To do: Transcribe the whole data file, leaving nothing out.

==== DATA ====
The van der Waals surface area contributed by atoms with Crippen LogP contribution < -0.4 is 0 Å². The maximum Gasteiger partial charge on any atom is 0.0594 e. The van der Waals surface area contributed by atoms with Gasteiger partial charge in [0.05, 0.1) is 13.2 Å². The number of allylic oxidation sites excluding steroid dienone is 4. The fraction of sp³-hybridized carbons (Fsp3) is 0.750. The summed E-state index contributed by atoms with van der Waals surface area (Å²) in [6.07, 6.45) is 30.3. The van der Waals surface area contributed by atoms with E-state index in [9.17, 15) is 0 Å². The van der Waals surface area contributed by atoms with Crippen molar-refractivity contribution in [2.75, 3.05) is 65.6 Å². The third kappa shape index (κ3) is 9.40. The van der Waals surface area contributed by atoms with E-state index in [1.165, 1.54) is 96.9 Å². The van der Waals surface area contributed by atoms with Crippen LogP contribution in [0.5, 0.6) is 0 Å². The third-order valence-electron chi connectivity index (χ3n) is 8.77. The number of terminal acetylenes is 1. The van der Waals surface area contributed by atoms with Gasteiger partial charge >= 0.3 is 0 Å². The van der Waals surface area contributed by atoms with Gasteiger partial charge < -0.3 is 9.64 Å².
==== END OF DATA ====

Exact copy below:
The van der Waals surface area contributed by atoms with Crippen LogP contribution < -0.4 is 0 Å². The maximum Gasteiger partial charge on any atom is 0.0594 e. The van der Waals surface area contributed by atoms with Gasteiger partial charge in [0.05, 0.1) is 13.2 Å². The number of allylic oxidation sites excluding steroid dienone is 4. The fraction of sp³-hybridized carbons (Fsp3) is 0.750. The summed E-state index contributed by atoms with van der Waals surface area (Å²) in [6.07, 6.45) is 30.3. The van der Waals surface area contributed by atoms with E-state index in [9.17, 15) is 0 Å². The van der Waals surface area contributed by atoms with Crippen molar-refractivity contribution in [2.75, 3.05) is 65.6 Å². The third kappa shape index (κ3) is 9.40. The van der Waals surface area contributed by atoms with E-state index in [1.165, 1.54) is 96.9 Å². The van der Waals surface area contributed by atoms with Crippen LogP contribution in [0.5, 0.6) is 0 Å². The third-order valence-electron chi connectivity index (χ3n) is 8.77. The number of terminal acetylenes is 1. The van der Waals surface area contributed by atoms with Gasteiger partial charge >= 0.3 is 0 Å². The van der Waals surface area contributed by atoms with Gasteiger partial charge < -0.3 is 9.64 Å².